The impact of individual differences on the levels of motivation in the workplace has been thoroughly studied within the five-factor model of personality (Goldberg, 1990; Costa & McCrae, 1985). The latter states that trait motivation variance relates to individual differences in people’s consciousness. The FFM offers a taxonomy of motivational traits and a structure of personality that is based on individual differences in tendencies of motivation. This hierarchical organization of traits has five major dimensions: extraversion, conscientiousness, agreeableness, neuroticism, and openness to experience. The traits have motivational properties, which means “talkative people want to talk, sympathetic people want to help (…)” (Oliver, n.d.). The findings of the recent research confirm the dependence of the levels of employee motivation on the personality traits within the FFM. Kumar & Bakhshi have found that openness to experience is negatively related to normative commitment and continuance, while conscientiousness is positively related to continuance commitment; agreeableness is positively related to normative commitment, while neuroticism is negatively related to affective commitment. Extraversion has been found to relate positively to each of the three forms of organizational commitment: normative, affective, and continuance (Kumar & Bakhshi, 2010: 25). Thus, personality is related to teachers’ commitment and motivation in the workplace across three major forms of commitment mentioned above.
Low motivation in teachers may have adverse effects on students’ performance and thus on the overall performance of a school. This is attributed to the fact that “performance is determined primarily by ability and motivation” (Khan, 2008: 81). While teachers are the backbone of any school, their motivation remains a priority. The majority of teachers in the study by Alam & Farid (2011: 303) agree that low salaries contribute to lack of motivation, which affects the teaching practice in a negative way. Similarly, low motivation of teachers at school has been found to lead to absenteeism, ineffective utilization of class time, lack of use of innovative practices, professional misconduct, poor preparation, as well as additional activities to generate income that distract teachers from their duties (Bennel & Akyeampong, 2007). Besides, low-motivated teachers tend to spend less time to extra-curricular activities, marking, as well as preparation for classes (Mary, 2010: 16)
The recognized motivation theory that will be described is a Two-Factor Theory by Herzberg. According to it, there are basically two sets of factors that influence employee motivation by enhancing (or hindering) their job satisfaction. The first group is known as hygiene factors. These are factors that lead to dissatisfaction at work and include compensation, relationship between colleagues, subordinates, and managers, job security, conditions of work, etc (Lunenburg & Ornstein, 2007: 98). These factors are extrinsic (not dependent on the work itself). While these factors do not directly motivate employees, their absence causes dissatisfaction. The second group of factors is related to employee motivation. They stem from the conditions of the job and thus are intrinsic. The factors that serve as motivators include job satisfaction, achievement, responsibility, recognition, advancement and chances for growth (See Figure 1).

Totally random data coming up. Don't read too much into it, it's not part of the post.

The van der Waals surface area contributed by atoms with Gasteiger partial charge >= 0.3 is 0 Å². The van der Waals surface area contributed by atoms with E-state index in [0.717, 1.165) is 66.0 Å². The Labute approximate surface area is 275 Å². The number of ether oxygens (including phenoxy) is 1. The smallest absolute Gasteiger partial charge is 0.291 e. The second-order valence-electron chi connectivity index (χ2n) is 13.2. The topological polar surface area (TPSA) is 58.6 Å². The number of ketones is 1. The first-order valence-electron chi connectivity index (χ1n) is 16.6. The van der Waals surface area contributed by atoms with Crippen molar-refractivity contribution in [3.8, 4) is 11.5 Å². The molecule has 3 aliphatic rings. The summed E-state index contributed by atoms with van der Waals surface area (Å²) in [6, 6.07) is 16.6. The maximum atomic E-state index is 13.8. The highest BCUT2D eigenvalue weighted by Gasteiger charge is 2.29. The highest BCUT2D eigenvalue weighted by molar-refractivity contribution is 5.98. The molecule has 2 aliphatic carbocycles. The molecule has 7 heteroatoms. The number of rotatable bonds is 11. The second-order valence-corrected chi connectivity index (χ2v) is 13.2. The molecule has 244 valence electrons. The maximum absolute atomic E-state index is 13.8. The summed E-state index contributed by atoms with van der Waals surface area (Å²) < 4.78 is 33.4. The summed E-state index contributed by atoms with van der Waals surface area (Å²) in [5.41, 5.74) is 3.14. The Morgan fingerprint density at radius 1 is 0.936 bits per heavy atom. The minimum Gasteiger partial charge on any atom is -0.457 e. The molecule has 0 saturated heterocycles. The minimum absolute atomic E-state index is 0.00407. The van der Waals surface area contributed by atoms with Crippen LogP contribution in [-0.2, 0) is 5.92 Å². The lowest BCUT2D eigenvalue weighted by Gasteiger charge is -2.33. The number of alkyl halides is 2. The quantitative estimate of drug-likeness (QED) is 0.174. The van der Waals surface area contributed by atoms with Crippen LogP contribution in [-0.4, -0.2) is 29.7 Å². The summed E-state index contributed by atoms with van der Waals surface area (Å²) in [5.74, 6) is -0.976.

The knowledge of this theory and its application to the educational institution setting may help to increase teachers’ motivation. To achieve this, improvements in both types of factors need to be considered. The right balance should be achieved, so that the management addresses both factors simultaneously. Specifically, elimination of the things that lead employee dissatisfaction (e.g. ineffective school policies, low wages, or lack of security) should be accompanied by creation of job enrichment opportunities which will create satisfaction. These are opportunities for growth, greater acknowledgement for teachers’ contribution, and opportunities to take on more challenges and responsibility and be rewarded for this, etc (Herzberg’s Two Factor Theory: Hygiene Factors and Motivation, n.d.).
Employee engagement is a way to increase employee motivation levels and hence an organization’s productivity. Employee engagement is generally understood as staff commitment and employee sense of belonging to a particular organization. Besides, employee engagement is about “the energy, effort and initiative employees bring to their work” (Nohria et al, 2008). Nohria et al observe that employee engagement is used to increase motivation at work when the employees are enabled to grow and to learn so that the job does not appear a dead end. Increasing employee engagement and thus motivation may be achieved by engaging employees in making important decisions, provide opportunities for ongoing training, developing good relationships between employees and management, and provide rewards for those employees who excel, etc (Elsdon, 2008).
In summary, teachers’ motivation plays a crucial part in the success of the learning outcomes for individual students and school performance. Teachers are a backbone of the studying process, thus the productivity of their performance should be increased. This may be achieved through applying modern theories of motivation to the school administration context and devising further strategies of teacher engagement.